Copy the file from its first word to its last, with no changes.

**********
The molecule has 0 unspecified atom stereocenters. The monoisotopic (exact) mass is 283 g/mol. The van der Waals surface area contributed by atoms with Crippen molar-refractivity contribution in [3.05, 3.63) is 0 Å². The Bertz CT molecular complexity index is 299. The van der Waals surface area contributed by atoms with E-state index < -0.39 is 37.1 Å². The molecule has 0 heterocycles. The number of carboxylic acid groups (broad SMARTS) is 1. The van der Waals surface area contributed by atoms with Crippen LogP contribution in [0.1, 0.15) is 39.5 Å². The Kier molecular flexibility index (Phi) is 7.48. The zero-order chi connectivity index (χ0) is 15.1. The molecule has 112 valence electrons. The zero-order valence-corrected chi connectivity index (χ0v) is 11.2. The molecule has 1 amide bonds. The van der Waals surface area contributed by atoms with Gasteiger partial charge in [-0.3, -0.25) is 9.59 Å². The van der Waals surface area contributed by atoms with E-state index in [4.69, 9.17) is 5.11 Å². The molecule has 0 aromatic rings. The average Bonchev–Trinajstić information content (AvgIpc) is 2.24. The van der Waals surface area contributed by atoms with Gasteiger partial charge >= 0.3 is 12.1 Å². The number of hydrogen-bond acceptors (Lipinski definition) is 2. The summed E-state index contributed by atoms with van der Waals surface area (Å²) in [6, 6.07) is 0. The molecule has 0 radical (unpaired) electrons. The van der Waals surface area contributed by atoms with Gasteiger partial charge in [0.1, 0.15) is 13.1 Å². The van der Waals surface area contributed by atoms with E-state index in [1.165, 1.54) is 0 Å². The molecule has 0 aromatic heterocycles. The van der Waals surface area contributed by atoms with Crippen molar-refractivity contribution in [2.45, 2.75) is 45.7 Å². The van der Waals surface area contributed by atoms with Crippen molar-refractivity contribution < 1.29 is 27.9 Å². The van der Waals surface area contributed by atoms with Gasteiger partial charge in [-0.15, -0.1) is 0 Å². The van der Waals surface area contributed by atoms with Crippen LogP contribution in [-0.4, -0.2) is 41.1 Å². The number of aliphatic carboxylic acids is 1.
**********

The molecule has 0 unspecified atom stereocenters. The monoisotopic (exact) mass is 283 g/mol. The van der Waals surface area contributed by atoms with Crippen molar-refractivity contribution in [3.05, 3.63) is 0 Å². The Bertz CT molecular complexity index is 299. The van der Waals surface area contributed by atoms with E-state index < -0.39 is 37.1 Å². The molecule has 0 heterocycles. The number of carboxylic acid groups (broad SMARTS) is 1. The van der Waals surface area contributed by atoms with Crippen LogP contribution in [0.1, 0.15) is 39.5 Å². The Kier molecular flexibility index (Phi) is 7.48. The zero-order chi connectivity index (χ0) is 15.1. The molecule has 112 valence electrons. The zero-order valence-corrected chi connectivity index (χ0v) is 11.2. The molecule has 1 amide bonds. The van der Waals surface area contributed by atoms with Gasteiger partial charge in [-0.3, -0.25) is 9.59 Å². The van der Waals surface area contributed by atoms with E-state index in [4.69, 9.17) is 5.11 Å². The molecule has 0 aromatic rings. The average Bonchev–Trinajstić information content (AvgIpc) is 2.24. The van der Waals surface area contributed by atoms with Gasteiger partial charge >= 0.3 is 12.1 Å². The number of hydrogen-bond acceptors (Lipinski definition) is 2. The summed E-state index contributed by atoms with van der Waals surface area (Å²) in [6, 6.07) is 0. The molecule has 0 radical (unpaired) electrons. The van der Waals surface area contributed by atoms with Gasteiger partial charge in [0.1, 0.15) is 13.1 Å². The van der Waals surface area contributed by atoms with E-state index in [1.165, 1.54) is 0 Å². The molecule has 0 aromatic heterocycles. The van der Waals surface area contributed by atoms with Crippen molar-refractivity contribution in [2.45, 2.75) is 45.7 Å². The van der Waals surface area contributed by atoms with Crippen molar-refractivity contribution < 1.29 is 27.9 Å². The van der Waals surface area contributed by atoms with Gasteiger partial charge in [-0.15, -0.1) is 0 Å². The van der Waals surface area contributed by atoms with Crippen LogP contribution in [-0.4, -0.2) is 41.1 Å². The number of aliphatic carboxylic acids is 1.